REVIEW: Appropriate, Donmar Warehouse ✭✭✭✭

Sophie Adnitt reviews Appropriate by Branden Jacon-Jenkins now playing at the Donmar Warehouse, London.

Appropriate Review Donmar Warehouse
Monica Dolan, Steven Mackintosh and Edward Hogg in Appropriate. Photo: Marc Brenner

Donmar Warehouse
Four stars
4 Stars
Book Tickets

Appropriate, now playing at the Donmar Warehouse, takes its cue from some of the great family dramas of the twentieth century. The sort where there’s usually a disappointing patriarch, old secrets come to light and a lack of air conditioning pushes people to breaking point in stifling American summers. Spiritual descendants of the Pollitts and the Kellers, playwright Branden Jacob-Jenkins presents the Lafayettes – three siblings (plus partners and children) reuniting six months after the death of their father. Over one weekend at their ancestral home in Arkansas, a former plantation estate, the lives that all three of them have carved out for themselves are invaded by ghosts of the past and they are forced to face up to some horrific truths.

Appropriate Play Donmar London
Jaimi Barbakoff (Rachel) and Oliver Savell (Ainsley). Photo: Marc Brenner

With the house in question, Fly Davis has created an impressive space that dominates the Donmar auditorium. The set is the vast old living room with all the trappings of such properties – high ceilings, big windows and twenty years worth of hoarded possessions, from trinkets to taxidermy. Within this collection, the characters stumble upon an album filled with macabre photographs of racist lynchings.

Tafline Steen Donmar
Tafline Steen as River. Photo: Marc Brenner

The existence of this album forces the siblings to confront the true nature of their late father. Was the man a bigot, excused as a product of his time, or framed, the album planted by an unknown party? Whatever it is, it’s grossly fascinating to watch Jacob-Jenkins’ characters talk themselves in circles trying to vindicate the memory of this man. The idea of roots and heritage is explored, and how people choose to react to where they come from; eldest sibling Toni (Monica Dolan) romanticises her heritage, aspiring towards something more than they likely were in reality. Middle child Bo (Steven Mackintosh) has tried to distance himself from it, becoming successful in New York. Youngest Franz (Edward Hogg) has outright rejected his own history – whether this is through choice is left uncertain.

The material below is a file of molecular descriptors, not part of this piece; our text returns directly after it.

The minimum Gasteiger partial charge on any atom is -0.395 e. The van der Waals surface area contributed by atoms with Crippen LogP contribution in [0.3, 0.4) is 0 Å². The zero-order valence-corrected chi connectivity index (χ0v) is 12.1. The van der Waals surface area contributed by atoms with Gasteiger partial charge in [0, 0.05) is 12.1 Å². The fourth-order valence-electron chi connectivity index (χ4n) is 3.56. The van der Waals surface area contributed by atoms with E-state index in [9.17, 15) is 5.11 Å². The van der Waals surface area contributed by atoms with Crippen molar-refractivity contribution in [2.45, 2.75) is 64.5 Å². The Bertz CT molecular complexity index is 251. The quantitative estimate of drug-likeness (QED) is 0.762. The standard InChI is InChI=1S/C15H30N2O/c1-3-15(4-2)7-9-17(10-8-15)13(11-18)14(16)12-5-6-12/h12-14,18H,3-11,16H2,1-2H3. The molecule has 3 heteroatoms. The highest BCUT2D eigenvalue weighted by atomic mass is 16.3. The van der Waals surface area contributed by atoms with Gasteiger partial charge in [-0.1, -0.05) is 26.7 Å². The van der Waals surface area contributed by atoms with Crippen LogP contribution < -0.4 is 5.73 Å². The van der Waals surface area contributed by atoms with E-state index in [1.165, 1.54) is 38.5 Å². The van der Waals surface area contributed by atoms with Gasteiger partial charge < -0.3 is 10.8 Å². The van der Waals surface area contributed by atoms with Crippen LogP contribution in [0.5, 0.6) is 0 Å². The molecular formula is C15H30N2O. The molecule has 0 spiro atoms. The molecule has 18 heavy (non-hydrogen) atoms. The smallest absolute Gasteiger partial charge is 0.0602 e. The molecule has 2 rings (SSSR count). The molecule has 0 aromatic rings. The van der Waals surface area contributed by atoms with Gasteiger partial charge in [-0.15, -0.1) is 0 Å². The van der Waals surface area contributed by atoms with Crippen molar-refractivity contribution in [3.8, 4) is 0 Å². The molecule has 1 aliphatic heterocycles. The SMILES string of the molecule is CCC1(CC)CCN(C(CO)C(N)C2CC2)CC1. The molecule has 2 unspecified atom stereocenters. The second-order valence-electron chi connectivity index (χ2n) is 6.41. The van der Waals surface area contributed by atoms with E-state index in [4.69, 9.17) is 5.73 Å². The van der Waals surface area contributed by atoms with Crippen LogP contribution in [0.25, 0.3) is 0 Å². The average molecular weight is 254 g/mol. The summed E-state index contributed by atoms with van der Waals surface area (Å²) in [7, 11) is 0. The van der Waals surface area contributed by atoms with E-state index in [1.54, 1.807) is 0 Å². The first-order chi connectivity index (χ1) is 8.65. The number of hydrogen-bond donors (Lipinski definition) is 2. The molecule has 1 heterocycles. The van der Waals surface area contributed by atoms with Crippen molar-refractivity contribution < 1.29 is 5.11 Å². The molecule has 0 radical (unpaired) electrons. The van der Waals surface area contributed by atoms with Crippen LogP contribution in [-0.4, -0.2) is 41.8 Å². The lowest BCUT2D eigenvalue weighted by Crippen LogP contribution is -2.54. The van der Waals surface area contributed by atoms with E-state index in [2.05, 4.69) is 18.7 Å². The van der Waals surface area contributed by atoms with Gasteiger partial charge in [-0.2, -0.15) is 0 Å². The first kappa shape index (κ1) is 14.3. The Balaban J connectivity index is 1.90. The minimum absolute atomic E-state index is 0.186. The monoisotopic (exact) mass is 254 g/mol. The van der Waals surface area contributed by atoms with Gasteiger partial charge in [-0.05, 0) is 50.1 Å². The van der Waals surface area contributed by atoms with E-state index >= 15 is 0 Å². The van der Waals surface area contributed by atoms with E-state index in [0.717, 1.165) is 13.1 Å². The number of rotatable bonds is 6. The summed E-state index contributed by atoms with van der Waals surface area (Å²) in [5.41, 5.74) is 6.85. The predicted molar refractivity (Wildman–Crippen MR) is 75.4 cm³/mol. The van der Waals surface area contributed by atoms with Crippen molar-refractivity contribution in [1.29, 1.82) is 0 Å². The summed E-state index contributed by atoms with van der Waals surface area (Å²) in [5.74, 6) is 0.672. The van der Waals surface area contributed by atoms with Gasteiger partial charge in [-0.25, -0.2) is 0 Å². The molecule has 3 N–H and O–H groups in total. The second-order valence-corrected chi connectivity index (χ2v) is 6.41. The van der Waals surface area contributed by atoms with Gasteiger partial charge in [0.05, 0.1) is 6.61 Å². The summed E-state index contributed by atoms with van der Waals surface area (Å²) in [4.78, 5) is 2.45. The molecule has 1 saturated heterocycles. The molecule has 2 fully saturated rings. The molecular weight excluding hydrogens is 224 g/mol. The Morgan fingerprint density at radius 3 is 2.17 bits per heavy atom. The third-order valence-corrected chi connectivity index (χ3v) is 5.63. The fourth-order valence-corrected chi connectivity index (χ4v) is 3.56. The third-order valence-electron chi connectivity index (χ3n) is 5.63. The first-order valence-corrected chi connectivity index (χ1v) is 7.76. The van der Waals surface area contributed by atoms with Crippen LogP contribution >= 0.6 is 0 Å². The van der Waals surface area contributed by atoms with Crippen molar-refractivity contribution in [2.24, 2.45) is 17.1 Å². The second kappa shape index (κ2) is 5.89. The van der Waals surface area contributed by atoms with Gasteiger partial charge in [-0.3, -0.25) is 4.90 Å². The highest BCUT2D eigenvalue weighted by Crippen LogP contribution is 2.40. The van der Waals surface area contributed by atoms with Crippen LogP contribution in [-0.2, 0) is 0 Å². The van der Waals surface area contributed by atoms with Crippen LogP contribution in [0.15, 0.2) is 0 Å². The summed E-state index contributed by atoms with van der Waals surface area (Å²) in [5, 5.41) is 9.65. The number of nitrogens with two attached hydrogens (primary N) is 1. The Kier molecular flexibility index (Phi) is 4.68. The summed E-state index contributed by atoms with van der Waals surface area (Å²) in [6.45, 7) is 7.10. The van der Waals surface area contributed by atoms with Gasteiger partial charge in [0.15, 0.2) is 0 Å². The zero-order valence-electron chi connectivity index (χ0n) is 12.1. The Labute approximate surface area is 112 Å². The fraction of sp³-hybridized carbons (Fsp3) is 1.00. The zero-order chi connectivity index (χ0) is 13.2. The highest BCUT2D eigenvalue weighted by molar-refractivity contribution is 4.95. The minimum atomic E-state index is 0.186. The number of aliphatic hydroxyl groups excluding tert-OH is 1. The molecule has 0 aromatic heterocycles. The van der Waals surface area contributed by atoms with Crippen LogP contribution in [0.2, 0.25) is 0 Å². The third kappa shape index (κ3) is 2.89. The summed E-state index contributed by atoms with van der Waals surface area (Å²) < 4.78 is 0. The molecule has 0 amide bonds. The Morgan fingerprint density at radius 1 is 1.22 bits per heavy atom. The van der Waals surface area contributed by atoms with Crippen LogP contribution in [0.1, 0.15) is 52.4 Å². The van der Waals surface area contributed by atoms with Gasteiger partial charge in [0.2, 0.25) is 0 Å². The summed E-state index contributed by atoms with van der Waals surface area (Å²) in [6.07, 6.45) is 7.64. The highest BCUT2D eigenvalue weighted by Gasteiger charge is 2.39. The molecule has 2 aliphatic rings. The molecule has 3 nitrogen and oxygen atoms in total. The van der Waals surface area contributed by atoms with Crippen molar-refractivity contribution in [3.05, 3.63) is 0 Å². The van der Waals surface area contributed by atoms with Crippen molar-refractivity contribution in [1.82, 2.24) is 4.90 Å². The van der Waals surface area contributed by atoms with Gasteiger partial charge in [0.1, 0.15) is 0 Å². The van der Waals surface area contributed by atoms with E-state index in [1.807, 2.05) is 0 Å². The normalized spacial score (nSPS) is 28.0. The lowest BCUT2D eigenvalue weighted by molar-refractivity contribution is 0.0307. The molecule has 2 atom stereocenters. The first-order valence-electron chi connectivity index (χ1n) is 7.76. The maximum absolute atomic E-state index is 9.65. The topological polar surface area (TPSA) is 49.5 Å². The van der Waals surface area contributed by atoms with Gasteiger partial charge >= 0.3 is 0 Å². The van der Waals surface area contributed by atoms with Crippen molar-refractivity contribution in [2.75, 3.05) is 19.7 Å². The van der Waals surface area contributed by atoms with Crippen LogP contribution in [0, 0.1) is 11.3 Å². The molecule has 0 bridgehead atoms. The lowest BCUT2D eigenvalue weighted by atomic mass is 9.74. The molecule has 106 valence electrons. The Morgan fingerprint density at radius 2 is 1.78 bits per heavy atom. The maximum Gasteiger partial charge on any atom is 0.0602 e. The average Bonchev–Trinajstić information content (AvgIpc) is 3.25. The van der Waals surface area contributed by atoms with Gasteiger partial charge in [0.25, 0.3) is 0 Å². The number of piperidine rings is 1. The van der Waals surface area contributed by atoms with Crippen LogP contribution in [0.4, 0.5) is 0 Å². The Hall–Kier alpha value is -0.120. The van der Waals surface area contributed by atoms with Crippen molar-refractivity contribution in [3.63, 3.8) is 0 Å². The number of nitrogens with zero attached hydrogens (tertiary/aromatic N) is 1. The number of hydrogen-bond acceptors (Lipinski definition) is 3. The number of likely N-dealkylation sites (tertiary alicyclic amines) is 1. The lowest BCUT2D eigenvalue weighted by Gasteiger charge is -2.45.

Monica Dolan
Monica Dolan as Toni. Photo: Marc Brenner

Monica Dolan is brilliant as the loathsome Toni, electric and abrasive from the get-go. Blinded by her hero worship of her father (referred to unsettlingly reverentially as ‘Daddy’ by this grown woman) she is utterly convinced by her own beliefs, self-sabotaging at every turn to remain a martyr to her father’s legacy, no matter how terrible it may turn out to be. Edward Hogg as Franz is the black sheep of the family with a very dodgy past, in a performance that swings wildly from manic to melancholic, proving once again that he is one of our best and most criminally underrated actors of the moment.

Rounding off the dysfunctional trio, Steven Mackintosh is superb as middle sibling Bo, trying to keep things together whilst simultaneously buckling under the weight of every pressure on him. Another serious highlight is Jaimi Barbakoff as Bo’s wife Rachael. Rachael is extraordinarily awful, and Barbakoff turns in an ingenious performance of an affluent soccer mom with a surprisingly poisonous edge who thinks it’s perfectly acceptable to turn her in-laws horrible past into summer vacation. It’s an absolute gem of a role and Barbakoff is pitch-perfect.

Brandon Jacobs-Jenkins Appropriate
Steven Mackintosh as Bo. Photo: Marc Brenner

In fact, nearly every character in this play is pretty appalling and as things gradually descend into disaster towards the end of the evening, it’s almost cathartic to watch them tear strips off each other. Jacobs-Jenkins gives his characters reams upon reams of dialogue that spill out in these great streams of consciousness, edging the narrative further inch by tantalising inch – calamity is hinted at in advance, with the audience often ominously one step ahead of the characters. Despite beginning to lose its way a little bit in act two, things rapidly swerve back on course in time for a thrilling final confrontation, and Donato Wharton’s sound design adds the relentless sharp song of cicadas to the tension, increasing to a feverish pitch between scenes.

The flaws here are few, most notably the fact that there is a lot of yelling in this play, with few opportunities for Toni especially to demonstrate many variations. However, for the large part, this is a great piece of theatre, intelligently demonstrating the measures that people will take to redesign their own legacies into something, well…appropriate.

Until 5 October 2019.

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